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The BBC Radio 4 series “Keywords for our time” examines key phrases currently in use in public debate and political culture. In a recent programme, Helen Lewis, deputy editor of the New Statesman, took a look at the… Read More
Each year as we drive into Wales to visit my parents I marvel at how the landscape genuinely transforms as soon as you cross the border. The moment you leave England the first lumps and bumps rise up in the land. Depending on your route into Wales these first hills might be the precursor to the dramatic mountains of Snowdonia in the north or the stunning Brecon Beacons in the south. At any rate, they mark a clear geographic divide between the country I grew up in and the one I’ve now lived in for almost three decades. The delight taken by the rest of my family in the appearance of the first Welsh hills is reassurance that I will be able to pass on my love of the Welsh landscape to my very English children.
The same, however, cannot be said of my ability to pass on any knowledge of the Welsh language. The border crossing is also marked by the first of many bilingual signs “Croeso i Gymru. Welcome to Wales”. At this point in the journey I often threaten to break into a chorus of the national anthem “Hen Wlad Fy Nhadau” (Land of my fathers) and this is invariably greeted with howls of protest from my three kids in the back of the car.
Tradition has it that I then recount an episode from my time at primary school when the headmaster, Mr John Garnon, gathered his young pupils to learn the Welsh anthem. Before teaching us the song, he delivered a rousing speech in which he described watching the Welsh rugby team playing at what was then the national stadium at Cardiff Arms Park. He gave a detailed account of the magnificent build up to the match – the packed stands, the Welsh dragon flags, the band striking up for the national anthem. And then his deep shame, as a proud Welsh man, on seeing how many of the crowd appeared not to know the words of their national song. His booming verdict reverberated around a hall of silent pupils: “No child of mine, no child from this school will ever stand in the Cardiff Arms Park and not be able to sing the anthem”.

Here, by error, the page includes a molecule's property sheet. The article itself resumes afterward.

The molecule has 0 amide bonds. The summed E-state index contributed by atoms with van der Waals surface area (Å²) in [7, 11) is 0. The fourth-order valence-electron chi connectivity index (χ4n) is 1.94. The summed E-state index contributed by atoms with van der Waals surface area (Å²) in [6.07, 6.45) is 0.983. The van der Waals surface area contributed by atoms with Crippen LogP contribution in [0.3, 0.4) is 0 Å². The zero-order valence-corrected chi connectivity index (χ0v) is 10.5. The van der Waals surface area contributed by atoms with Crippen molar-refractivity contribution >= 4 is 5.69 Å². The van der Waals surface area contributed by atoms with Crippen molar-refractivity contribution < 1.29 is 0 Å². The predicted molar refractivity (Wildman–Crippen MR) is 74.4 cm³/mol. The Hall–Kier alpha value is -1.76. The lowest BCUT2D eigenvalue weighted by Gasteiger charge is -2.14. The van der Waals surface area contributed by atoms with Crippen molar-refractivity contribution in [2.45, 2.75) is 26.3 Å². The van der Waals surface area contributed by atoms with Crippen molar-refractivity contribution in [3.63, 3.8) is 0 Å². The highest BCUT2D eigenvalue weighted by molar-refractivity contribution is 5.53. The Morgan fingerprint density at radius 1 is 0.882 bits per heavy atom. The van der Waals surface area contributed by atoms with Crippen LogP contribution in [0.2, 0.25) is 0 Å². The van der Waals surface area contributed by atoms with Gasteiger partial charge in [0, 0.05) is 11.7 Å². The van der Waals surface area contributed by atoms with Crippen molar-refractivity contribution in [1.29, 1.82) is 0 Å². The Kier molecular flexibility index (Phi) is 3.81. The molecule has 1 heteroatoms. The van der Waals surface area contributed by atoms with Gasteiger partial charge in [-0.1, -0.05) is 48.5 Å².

So it is that 40 years on I am still word perfect when it comes to “Hen Wlad Fy Nhadau” and will never disgrace myself if ever I get a ticket to see the Welsh rugby team at their new home in the Millennium Stadium. Even though my Welsh never got beyond the now defunct O level, I grew up surrounded by two languages, taking for granted that next door neighbours defaulted to their native Welsh then switched seamlessly to English as required. While lessons were delivered in English at the particular schools I attended, for some reason all commands at primary school were in Welsh language eisteddwch, sefywch (sit, stand). Songs and rhymes in both languages were a matter of course. I assumed it was natural to be able to function in two languages and I sometimes wonder what my own children are missing out on in their monoglot English environment. At any rate, the annual drive home delivers linguistic comfort at every turn with the familiar street signs Araf, Pant cudd, Canol y dref, Dim marciau ffordd (slow, hidden dip, town centre, no road markings). Signs that mean nothing to my kids but which are a reminder to me that even a non-native speaker can be deeply rooted in their linguistic heritage.
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